And if they don't use gasoline, they get infinite miles per gallon. If the car has serious battery capacity like the Chevy Volt, it can get you to work and back on pure battery power. You recharge and off you go the next day.
As a publicity stunt, Chevy ran the Volt (or a computer simulation of the Volt) thru the EPA mileage test, and reported that the Volt was good for 230 mpg (pretty damn close to infinite compared to the 20 mpg a minivan gets). The number attracted attention, and then denunciation. As a publicity stunt it was good.
Now, comes a long serious discussion about how to assign an mpg rating to electric or hybrid gas/electric cars.
The real answer is, it depends. Depends upon how long a trip you are talking about. Short trips, where the battery can make the entire trip show infinite gas mileage. Longer trips beyond the range of the battery will show about anything you like. A trip of twice battery range will use less gas than a trip of 4 times battery range. The real answer, is miles per gallon doesn't mean much for electric cars, or at least electric cars with serious battery capacity.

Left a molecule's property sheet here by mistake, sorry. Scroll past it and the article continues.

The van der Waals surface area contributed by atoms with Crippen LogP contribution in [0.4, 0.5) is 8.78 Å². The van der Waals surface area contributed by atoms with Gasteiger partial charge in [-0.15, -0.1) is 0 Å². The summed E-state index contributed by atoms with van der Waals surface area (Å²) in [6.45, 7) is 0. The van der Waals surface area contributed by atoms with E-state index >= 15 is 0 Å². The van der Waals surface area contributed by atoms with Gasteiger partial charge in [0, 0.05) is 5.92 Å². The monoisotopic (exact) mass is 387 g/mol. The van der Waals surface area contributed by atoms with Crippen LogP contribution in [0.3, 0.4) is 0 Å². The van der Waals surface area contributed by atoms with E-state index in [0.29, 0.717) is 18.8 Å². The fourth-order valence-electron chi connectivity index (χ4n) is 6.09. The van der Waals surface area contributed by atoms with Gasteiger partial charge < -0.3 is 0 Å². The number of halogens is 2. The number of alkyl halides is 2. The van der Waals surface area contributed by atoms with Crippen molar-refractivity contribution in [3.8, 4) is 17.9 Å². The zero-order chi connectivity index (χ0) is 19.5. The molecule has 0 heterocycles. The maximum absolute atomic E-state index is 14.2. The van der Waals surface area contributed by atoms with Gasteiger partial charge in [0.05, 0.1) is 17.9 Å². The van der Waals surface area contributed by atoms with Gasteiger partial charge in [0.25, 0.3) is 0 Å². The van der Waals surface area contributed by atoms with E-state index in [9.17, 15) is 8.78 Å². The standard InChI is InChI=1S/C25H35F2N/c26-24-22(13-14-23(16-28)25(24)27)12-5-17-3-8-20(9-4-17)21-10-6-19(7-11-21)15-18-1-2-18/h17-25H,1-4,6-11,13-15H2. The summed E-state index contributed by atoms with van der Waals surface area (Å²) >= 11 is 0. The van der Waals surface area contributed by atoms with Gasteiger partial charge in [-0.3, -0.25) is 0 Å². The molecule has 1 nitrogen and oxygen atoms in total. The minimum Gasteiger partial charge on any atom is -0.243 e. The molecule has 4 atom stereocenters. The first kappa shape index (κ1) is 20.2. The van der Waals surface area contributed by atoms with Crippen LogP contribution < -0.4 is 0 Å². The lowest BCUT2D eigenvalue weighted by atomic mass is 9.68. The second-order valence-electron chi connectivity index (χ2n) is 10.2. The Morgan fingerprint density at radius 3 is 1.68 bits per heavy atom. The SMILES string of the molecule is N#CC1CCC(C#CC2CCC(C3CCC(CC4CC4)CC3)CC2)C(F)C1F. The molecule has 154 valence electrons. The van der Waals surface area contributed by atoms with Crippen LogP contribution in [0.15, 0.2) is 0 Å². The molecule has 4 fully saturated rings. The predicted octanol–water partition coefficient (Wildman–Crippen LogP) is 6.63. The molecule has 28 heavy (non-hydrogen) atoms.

The current hybrids have tiny batteries, just large enough to hold the energy created by braking and feed it back upon acceleration. The "pure battery range" is a few hundred feet or less. For reasonable trips of miles, the car is running on engine power nearly all the time and mpg has some meaning. But for future electrics with serious battery capacity, that can do a daily commute on battery power, mpg doesn't mean much.